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Fiddle Lessons: Solo: Constructing Melodies

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so let's say we're about to play a
bluegrass solo.
And maybe we don't wanna just follow the
melody, or
we're at the end of our solo and we're
gonna play a big flurry of notes.
Well, what?
What do we play?
What, what are we gonna play?
How do we know what to do?
And where we're going to go?
And how do we know if we're going to get
paid and all that stuff?
Well, I can't answer the last question,
but I can give you some hints on how to
proceed with how to put a little solo
So what we're going to do is raid some of
those fiddle tunes we already know.
We're going to go in and plunder, plunder
our fiddle tune stash for
melodic material that we can use to
construct a solo.
And that's great because the the fiddle
tune world is full of
beautiful melodies and fantastic rhythms
and great music.
So we know a few fiddle tunes already.
We know Sally Johnson, for instance, which
is a great fiddle tune.
a lick like that you might not wanna play
the whole thing.
But there are parts of it that fit really
You could just take a little bit of it.
The trick with
rating fiddle tunes and taking up pieces
of fiddle tunes is you want
something that feels like it fits into an
even amount of spaces.
If we're, you want something to feel da ba
da ba da ba da ba da.
You know, so you don't want something that
feels like da da da dut da.
Or you know, you don't want something that
feels like an odd number of beats,
cause then, what do you play after?
So you want little pieces that feel like
they make an even number of beats bars.
So you might even change the fiddle tune
Or you might, with the original tune is.
Right, you might just go.
Right, because.
Right, because then you can fit it in.
There's all kinds of things like this.
Why does that
work when an arpeggio like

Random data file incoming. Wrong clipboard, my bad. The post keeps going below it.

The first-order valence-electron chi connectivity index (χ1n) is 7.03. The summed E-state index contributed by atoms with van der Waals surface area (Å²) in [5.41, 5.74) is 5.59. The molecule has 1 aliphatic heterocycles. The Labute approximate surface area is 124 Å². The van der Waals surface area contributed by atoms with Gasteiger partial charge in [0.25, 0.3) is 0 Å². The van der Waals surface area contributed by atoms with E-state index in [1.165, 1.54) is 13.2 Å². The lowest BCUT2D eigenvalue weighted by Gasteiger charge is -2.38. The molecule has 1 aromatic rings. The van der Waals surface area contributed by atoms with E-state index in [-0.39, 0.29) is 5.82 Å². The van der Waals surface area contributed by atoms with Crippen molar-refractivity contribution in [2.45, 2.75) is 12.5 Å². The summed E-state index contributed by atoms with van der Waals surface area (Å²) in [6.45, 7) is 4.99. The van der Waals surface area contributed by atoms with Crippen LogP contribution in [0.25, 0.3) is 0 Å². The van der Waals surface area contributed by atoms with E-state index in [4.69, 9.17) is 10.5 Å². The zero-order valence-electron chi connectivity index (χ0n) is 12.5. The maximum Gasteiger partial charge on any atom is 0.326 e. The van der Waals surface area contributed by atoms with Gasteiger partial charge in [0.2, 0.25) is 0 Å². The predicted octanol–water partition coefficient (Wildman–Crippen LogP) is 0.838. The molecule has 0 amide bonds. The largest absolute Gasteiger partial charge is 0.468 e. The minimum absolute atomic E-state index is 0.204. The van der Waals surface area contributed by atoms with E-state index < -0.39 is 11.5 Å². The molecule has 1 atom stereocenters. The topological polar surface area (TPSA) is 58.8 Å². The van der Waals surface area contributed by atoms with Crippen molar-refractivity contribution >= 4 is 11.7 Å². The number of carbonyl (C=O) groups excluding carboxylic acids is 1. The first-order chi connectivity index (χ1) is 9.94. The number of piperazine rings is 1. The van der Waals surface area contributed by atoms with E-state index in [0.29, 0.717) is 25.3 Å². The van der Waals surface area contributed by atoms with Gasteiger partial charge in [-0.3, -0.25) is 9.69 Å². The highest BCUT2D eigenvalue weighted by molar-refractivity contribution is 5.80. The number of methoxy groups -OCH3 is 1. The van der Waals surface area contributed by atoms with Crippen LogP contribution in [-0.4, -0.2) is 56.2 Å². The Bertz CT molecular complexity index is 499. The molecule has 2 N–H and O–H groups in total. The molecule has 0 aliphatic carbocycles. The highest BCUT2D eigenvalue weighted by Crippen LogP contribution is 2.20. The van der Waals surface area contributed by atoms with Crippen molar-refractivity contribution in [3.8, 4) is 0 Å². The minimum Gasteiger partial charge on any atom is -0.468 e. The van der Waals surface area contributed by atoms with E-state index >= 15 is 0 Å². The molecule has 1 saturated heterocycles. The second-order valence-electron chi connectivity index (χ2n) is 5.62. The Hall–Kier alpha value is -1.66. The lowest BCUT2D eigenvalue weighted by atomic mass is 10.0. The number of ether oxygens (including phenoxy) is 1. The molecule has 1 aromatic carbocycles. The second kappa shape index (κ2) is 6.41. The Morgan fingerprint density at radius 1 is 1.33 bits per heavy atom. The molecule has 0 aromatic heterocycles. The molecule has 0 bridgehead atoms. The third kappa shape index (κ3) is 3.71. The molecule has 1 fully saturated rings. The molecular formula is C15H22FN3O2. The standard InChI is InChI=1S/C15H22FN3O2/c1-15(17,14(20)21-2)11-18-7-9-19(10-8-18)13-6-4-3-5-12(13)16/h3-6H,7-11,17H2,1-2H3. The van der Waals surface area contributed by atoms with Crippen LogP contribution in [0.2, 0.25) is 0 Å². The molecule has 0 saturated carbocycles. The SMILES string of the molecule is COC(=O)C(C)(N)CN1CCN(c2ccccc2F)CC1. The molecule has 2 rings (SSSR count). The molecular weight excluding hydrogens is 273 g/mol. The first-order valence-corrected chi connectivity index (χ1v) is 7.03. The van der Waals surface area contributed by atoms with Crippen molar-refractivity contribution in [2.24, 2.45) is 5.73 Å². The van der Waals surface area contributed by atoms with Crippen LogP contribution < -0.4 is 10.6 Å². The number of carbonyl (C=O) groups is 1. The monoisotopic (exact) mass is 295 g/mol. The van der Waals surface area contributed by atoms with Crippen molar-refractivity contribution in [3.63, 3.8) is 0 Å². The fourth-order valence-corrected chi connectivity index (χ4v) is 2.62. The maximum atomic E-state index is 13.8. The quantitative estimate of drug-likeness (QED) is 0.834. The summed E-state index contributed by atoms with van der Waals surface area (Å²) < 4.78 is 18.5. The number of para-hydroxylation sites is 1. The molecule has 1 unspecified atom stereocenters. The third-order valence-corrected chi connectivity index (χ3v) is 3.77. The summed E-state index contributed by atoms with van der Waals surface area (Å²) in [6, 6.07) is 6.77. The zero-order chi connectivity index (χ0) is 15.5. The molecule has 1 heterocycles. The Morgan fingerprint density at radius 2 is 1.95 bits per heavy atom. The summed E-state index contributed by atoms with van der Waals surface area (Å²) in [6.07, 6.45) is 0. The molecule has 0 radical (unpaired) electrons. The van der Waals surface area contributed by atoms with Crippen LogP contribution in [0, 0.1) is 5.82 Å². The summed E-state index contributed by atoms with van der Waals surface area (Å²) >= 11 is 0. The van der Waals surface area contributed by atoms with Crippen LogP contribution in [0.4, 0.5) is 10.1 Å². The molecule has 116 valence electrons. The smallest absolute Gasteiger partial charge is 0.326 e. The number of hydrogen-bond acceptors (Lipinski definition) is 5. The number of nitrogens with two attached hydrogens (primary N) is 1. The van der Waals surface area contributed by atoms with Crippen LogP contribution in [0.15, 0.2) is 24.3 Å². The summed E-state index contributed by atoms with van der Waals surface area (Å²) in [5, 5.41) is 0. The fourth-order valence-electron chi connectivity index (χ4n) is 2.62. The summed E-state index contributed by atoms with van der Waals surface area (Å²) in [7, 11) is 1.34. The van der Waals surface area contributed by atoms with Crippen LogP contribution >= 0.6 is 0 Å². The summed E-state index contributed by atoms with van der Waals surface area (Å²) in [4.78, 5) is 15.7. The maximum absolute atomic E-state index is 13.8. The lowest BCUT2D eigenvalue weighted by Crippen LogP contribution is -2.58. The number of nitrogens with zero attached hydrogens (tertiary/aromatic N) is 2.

that doesn't work?
That doesn't go anywhere, but if you, we
add a note.
Then we have,
the amount of notes that fits into a
little rhythmic pod.
Right, so we can add a note,
we could add another note in a different
Things like that, so we just kinda
go through and kind of get comfortable
with these little bits of melodies.
There's all kinds of ways to play, for
instance, a melody like that.
We could do that.
We could go.
We could do that, play that.
Or we could play
starting on the F-Sharp.
Or we could play
coming at like that or.
So there's a lot of different little
variations that fit into
the same amount of time.
And as we play around with these little
arpeggios and
variations, we're gonna find that we are
able to fit more of these things into
various spots in our solo.
So we're looking for all kinds of
runs in fiddle tunes that, that help us
get through a solo.
So obviously the Sally Johnson if we go
back to the beginning of Sally Johnson.
we have this little bit of really nice.
We could just take that much.
And just play that.
Kind of break that up.
Just get comfortable playing it with, by
So if we could, if we had a solo coming
One, two, three, four.
If you're
going to the four chord, we could borrow a
little bit from, Farewell Blues, right?
When we play Farewell Blues, we do that,
we can put a little bit of Sally Johnson.
then we've got the first part of our solo.
If it's really good enough, we might want
to remember it,
we could put it down on a little piece of
tape and learn the whole thing.
We might not play it the same way every
time, but if we have a reference to go
back to then we have a way of building on
stuff that we already do.
So we're always going back to fiddle tunes
with an idea that we may be able to take
pieces out of these fiddle tunes.
What else?
Fire on the Mountain, again, a great
fiddle tune.
And you can go back.
We have a couple of versions of that I
think down now.
You could just take that much.
Or that much.
Just lift out these pieces of fiddle tunes
make sure that they fit into like, an even
number of beats.
You can change them a little bit.
You can just goof around with them and
start fitting them into into your solos.